The Grand Nain is
known for merging tropical-inspired good looks with easy care
and fast fruiting. In fact, this long-leaved beauty yields large
heads of flavorful bananas faster than any other tree, and
produces well as a potted specimen...which means exotic fruit in
even the coldest locations.
And since it's resistant to most diseases, the Grand Naine
stands up to problems, including strong winds. Simply remove any
damaged or worn leaves to stimulate the growth of new leaves, or
even use them to wrap meat for your next barbecue. Seriously -
there's nothing you can't do when it comes to the Grand Naine.
During the growing season, you'll see fresh new leaves appear
every few days.
Grand Nain Banana Care
Grand Nain 'Naine' Banana Trees are self-fertile. You will get
fruit with only one plant. However, adding an additional Grand
Nain 'Naine' Banana Tree will drastically increase the size of
Fertilize bananas using any type of high nitrogen organic
fertilizer. Bananas are heavy feeders so we suggest that you
fertilize every couple of months After your initial watering.
Light and Temperature Requirements
Grow bananas in BRIGHT LIGHT. 12 hours of bright light are ideal
for most varieties. bananas prefer Constant WARMTH this is very
important – the ideal night temperature would be 67 F. The day
temperatures would be in the 80s. Ideally you would have fresh
If you are in a more northern climate you may bring them during
the winter. rhizome / rootball and all, remove the leaves and
store the plant, dry, in a heated area over winter. To assure
survival, it is easier to dig small suckers, severed very close
to the parent rhizome, and pot them for overwintering indoors.
Spacing should be at around 4′ this will produce a stand or
We recommend planting Bananas in patches or groves, placing them
together in a stand. The shade from a stand of bananas is
generally cooler than regular shade, a well placed hammock will
do nicely on a hot summer day.
After fruiting, the mother plant which bore should be cut off
near ground level, as it can never produce again. If cut into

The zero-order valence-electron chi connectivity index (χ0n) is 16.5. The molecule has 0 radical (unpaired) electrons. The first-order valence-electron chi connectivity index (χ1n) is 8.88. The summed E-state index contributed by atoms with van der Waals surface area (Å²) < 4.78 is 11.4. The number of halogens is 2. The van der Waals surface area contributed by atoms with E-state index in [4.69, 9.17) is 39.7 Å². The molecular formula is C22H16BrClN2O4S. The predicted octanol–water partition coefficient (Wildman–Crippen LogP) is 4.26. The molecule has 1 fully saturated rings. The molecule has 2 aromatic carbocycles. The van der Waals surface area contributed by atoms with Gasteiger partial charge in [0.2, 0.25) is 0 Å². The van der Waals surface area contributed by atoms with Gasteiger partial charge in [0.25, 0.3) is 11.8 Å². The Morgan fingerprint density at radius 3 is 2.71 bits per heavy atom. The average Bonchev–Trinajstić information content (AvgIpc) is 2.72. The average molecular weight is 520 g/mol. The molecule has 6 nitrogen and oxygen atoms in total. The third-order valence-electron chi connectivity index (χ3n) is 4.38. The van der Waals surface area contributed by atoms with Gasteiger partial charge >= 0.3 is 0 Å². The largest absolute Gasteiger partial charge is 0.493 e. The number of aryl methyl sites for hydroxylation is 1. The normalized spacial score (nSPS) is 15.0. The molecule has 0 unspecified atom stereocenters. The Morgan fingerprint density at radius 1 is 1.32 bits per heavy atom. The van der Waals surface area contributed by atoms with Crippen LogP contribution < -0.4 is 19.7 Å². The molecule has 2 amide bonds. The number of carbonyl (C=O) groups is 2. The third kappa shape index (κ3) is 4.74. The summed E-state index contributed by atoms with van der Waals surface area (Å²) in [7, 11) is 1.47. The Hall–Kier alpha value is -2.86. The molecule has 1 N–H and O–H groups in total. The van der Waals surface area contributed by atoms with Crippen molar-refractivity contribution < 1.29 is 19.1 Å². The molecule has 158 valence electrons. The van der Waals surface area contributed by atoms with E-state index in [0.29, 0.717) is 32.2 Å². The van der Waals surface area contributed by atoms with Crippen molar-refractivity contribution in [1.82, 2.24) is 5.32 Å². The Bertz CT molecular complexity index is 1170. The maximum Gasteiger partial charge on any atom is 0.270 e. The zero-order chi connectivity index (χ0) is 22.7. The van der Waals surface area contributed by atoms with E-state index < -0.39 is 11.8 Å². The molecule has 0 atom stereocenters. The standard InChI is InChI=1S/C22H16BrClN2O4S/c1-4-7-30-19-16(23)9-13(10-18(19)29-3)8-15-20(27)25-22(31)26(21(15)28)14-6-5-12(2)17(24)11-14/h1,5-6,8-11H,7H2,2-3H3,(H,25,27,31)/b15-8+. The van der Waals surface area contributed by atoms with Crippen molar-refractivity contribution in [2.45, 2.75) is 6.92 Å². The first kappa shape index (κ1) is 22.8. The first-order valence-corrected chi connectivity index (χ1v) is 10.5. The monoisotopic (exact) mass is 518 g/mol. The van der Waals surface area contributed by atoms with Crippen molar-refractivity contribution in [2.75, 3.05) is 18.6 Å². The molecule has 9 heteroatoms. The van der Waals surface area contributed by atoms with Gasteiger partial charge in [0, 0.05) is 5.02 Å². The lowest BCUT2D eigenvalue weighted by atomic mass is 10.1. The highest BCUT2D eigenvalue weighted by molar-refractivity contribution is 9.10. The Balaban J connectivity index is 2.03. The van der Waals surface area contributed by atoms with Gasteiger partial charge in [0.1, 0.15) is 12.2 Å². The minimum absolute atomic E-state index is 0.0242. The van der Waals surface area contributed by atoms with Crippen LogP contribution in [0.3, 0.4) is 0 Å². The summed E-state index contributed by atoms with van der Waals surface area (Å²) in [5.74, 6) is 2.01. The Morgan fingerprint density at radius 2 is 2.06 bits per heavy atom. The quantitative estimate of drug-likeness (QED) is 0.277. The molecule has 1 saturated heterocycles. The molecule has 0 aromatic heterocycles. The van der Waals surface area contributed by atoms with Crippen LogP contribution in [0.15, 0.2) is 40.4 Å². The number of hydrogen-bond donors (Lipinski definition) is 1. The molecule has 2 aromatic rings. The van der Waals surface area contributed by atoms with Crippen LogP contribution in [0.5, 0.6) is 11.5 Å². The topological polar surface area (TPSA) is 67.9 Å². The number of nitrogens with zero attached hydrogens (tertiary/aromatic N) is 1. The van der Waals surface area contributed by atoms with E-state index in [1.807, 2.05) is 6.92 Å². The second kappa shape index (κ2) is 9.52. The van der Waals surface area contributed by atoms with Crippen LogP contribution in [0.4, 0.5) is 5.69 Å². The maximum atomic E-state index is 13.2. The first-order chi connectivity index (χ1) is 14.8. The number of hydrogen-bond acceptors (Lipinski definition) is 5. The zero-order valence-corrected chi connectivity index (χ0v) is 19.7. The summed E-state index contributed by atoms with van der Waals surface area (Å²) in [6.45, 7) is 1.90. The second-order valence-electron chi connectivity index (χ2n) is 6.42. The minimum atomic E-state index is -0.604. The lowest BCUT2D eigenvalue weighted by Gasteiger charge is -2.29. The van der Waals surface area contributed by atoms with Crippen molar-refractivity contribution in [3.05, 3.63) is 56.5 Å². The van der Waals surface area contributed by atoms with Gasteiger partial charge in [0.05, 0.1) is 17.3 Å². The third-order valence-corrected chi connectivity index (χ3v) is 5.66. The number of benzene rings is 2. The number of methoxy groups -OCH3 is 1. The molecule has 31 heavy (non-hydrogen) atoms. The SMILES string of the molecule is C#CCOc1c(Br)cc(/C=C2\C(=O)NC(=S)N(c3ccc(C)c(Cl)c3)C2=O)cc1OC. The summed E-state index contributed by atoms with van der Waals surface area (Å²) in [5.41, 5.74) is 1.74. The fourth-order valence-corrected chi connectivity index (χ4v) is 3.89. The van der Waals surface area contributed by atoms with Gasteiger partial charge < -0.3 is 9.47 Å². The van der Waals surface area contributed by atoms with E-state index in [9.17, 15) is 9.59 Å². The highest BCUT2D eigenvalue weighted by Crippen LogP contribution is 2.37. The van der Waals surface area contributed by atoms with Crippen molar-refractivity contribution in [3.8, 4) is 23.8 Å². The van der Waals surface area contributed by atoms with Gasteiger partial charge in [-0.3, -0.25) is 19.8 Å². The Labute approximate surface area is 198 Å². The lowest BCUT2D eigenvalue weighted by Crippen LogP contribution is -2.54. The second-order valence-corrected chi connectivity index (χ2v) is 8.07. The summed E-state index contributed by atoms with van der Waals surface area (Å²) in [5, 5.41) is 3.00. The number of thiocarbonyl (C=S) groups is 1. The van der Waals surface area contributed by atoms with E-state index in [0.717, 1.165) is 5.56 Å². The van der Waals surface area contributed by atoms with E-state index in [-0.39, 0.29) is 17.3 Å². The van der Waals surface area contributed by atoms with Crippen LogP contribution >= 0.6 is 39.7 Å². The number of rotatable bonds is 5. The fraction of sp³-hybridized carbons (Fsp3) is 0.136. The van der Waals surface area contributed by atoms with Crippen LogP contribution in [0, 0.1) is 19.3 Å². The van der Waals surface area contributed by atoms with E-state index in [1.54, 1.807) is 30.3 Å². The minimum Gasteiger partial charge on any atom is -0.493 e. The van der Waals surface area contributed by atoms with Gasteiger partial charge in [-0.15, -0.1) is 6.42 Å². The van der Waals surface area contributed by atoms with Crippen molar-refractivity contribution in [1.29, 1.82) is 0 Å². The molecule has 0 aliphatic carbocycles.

three or four pieces with each piece then being split lengthwise
the old trunk will quickly decompose. Use the remains in a mulch
bed or compost heap.
After a major cold period in which there is no doubt that
bananas were killed to the ground, cut the plants off at ground
level within a couple of weeks of the freeze. Dead bananas are
not very attractive and they are much easier to cut off before
decomposition starts. banana leaves can be removed after they
break and hang down along the trunk.
Most bananas will produce the flower bud within 10 to 15 months
of emergence as a new sucker, depending mostly on variety and
extent of cool/cold weather. Most production north of the lower
Rio Grande Valley occurs in the spring and summer following a
particularly mild winter.
Bananas can be propagated from pups which are the off shoots
from mature plants. These off shoots will form new Rysomes thus
creating a new plant. Commonly referred to as a pseudo stem or
trunk, bananas possess a trunk-like feature composed of fiber
Pests and Diseases
When it comes to Pests and Diseases Bananas have few troublesome
pests or diseases outside the tropics. Root rot from cold wet
soil is by far the biggest killer of banana plants in our
Broad, long, graceful leaves and rapid growth-commonly reaching
full size in just a few weeks-make banana a favorite plant for
providing a tropical look to pool and patio areas. The
development of bananas following a frost-free winter is a source
of both pride and amazement to those unfamiliar with banana
Bananas are a tropical herbaceous plant consisting of an
underground corm and a trunk (pseudostem) comprised of
concentric layers of leaf sheaths. At 10 to 15 months after the
emergence of a new plant. There are thousands of banana
varieties and some species reach up to 50 feet in height.
Additionally Banana flowers appear in groups (hands) along the
stem and are covered by purplish bracts which roll back and shed
as the fruit stem develops. The first hands to appear contain
female flowers which will develop into bananas (usually seedless
in edible types). The number of hands of female flowers varies
from a few to more than 10, after which numerous hands of
sterile flowers appear and shed in succession, followed by
numerous hands of male flowers which also shed. Generally, a
bract rolls up and sheds to expose a new hand of flowers almost
The most common names for bananas are Musa acuminata, Musa
balbisiana, banana, plantain, banano, platano, guineo, cambur,
English, plantain, horse banana, platano, Musaceae, Cavendish
Banana sap is a more like water than sap but will slightly stain
clothes if your not careful. However some find it to be a mild